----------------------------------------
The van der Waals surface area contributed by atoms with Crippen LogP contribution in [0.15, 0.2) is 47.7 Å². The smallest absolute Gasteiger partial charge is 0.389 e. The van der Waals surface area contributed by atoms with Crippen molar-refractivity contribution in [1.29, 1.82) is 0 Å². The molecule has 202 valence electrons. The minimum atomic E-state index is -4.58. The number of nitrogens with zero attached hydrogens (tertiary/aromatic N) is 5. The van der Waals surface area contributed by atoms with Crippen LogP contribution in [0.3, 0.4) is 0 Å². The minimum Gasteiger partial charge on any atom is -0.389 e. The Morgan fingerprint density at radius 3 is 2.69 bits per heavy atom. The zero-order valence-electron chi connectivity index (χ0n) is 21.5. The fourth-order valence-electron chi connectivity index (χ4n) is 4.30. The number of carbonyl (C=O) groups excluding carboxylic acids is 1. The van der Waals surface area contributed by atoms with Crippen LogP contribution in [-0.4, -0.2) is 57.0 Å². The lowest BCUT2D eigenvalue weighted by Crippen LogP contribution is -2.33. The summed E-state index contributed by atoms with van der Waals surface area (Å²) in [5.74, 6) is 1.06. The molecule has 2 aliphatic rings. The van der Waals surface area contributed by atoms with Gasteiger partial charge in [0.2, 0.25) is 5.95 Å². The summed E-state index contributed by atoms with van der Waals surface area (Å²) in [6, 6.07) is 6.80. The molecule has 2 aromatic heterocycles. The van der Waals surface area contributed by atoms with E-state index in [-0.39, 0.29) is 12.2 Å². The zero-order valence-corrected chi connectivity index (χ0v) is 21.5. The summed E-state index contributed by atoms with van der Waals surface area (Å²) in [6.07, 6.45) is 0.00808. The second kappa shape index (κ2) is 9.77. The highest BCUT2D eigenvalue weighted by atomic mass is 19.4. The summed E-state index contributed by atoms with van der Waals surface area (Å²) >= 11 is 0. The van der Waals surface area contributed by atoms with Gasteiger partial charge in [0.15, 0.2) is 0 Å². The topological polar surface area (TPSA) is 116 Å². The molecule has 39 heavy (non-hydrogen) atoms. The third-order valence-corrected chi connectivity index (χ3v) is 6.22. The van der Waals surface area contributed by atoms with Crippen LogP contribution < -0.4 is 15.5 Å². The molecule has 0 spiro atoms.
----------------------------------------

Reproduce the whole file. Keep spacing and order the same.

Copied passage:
The van der Waals surface area contributed by atoms with Crippen LogP contribution in [0.15, 0.2) is 47.7 Å². The smallest absolute Gasteiger partial charge is 0.389 e. The van der Waals surface area contributed by atoms with Crippen molar-refractivity contribution in [1.29, 1.82) is 0 Å². The molecule has 202 valence electrons. The minimum atomic E-state index is -4.58. The number of nitrogens with zero attached hydrogens (tertiary/aromatic N) is 5. The van der Waals surface area contributed by atoms with Crippen LogP contribution in [0.3, 0.4) is 0 Å². The minimum Gasteiger partial charge on any atom is -0.389 e. The Morgan fingerprint density at radius 3 is 2.69 bits per heavy atom. The zero-order valence-electron chi connectivity index (χ0n) is 21.5. The fourth-order valence-electron chi connectivity index (χ4n) is 4.30. The number of carbonyl (C=O) groups excluding carboxylic acids is 1. The van der Waals surface area contributed by atoms with Crippen LogP contribution in [-0.4, -0.2) is 57.0 Å². The lowest BCUT2D eigenvalue weighted by Crippen LogP contribution is -2.33. The summed E-state index contributed by atoms with van der Waals surface area (Å²) in [5.74, 6) is 1.06. The molecule has 2 aliphatic rings. The van der Waals surface area contributed by atoms with Gasteiger partial charge in [0.2, 0.25) is 5.95 Å². The summed E-state index contributed by atoms with van der Waals surface area (Å²) in [6, 6.07) is 6.80. The molecule has 2 aromatic heterocycles. The van der Waals surface area contributed by atoms with E-state index in [-0.39, 0.29) is 12.2 Å². The zero-order valence-corrected chi connectivity index (χ0v) is 21.5. The summed E-state index contributed by atoms with van der Waals surface area (Å²) in [6.07, 6.45) is 0.00808. The second kappa shape index (κ2) is 9.77. The highest BCUT2D eigenvalue weighted by atomic mass is 19.4. The summed E-state index contributed by atoms with van der Waals surface area (Å²) >= 11 is 0. The van der Waals surface area contributed by atoms with Gasteiger partial charge in [0.15, 0.2) is 0 Å². The topological polar surface area (TPSA) is 116 Å². The molecule has 39 heavy (non-hydrogen) atoms. The third-order valence-corrected chi connectivity index (χ3v) is 6.22. The van der Waals surface area contributed by atoms with Crippen LogP contribution < -0.4 is 15.5 Å². The molecule has 0 spiro atoms.